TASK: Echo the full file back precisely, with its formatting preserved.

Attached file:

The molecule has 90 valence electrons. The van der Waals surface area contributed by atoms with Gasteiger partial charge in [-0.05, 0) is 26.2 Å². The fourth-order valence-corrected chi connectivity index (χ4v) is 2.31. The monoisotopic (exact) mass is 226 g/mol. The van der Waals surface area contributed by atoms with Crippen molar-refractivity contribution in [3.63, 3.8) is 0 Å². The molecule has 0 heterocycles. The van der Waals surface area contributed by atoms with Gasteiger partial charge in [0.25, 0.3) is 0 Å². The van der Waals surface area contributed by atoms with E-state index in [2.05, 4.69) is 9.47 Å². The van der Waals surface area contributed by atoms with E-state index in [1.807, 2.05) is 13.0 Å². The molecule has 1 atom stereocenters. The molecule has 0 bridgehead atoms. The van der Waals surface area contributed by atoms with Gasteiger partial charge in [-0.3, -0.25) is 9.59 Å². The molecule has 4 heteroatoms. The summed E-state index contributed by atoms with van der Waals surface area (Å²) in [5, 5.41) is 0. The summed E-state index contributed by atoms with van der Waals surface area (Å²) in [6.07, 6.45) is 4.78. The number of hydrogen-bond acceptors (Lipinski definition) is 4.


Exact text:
The molecule has 90 valence electrons. The van der Waals surface area contributed by atoms with Gasteiger partial charge in [-0.05, 0) is 26.2 Å². The fourth-order valence-corrected chi connectivity index (χ4v) is 2.31. The monoisotopic (exact) mass is 226 g/mol. The van der Waals surface area contributed by atoms with Crippen molar-refractivity contribution in [3.63, 3.8) is 0 Å². The molecule has 0 heterocycles. The van der Waals surface area contributed by atoms with Gasteiger partial charge in [0.25, 0.3) is 0 Å². The van der Waals surface area contributed by atoms with E-state index in [2.05, 4.69) is 9.47 Å². The van der Waals surface area contributed by atoms with E-state index in [1.807, 2.05) is 13.0 Å². The molecule has 1 atom stereocenters. The molecule has 0 bridgehead atoms. The van der Waals surface area contributed by atoms with Gasteiger partial charge in [-0.3, -0.25) is 9.59 Å². The molecule has 4 heteroatoms. The summed E-state index contributed by atoms with van der Waals surface area (Å²) in [5, 5.41) is 0. The summed E-state index contributed by atoms with van der Waals surface area (Å²) in [6.07, 6.45) is 4.78. The number of hydrogen-bond acceptors (Lipinski definition) is 4.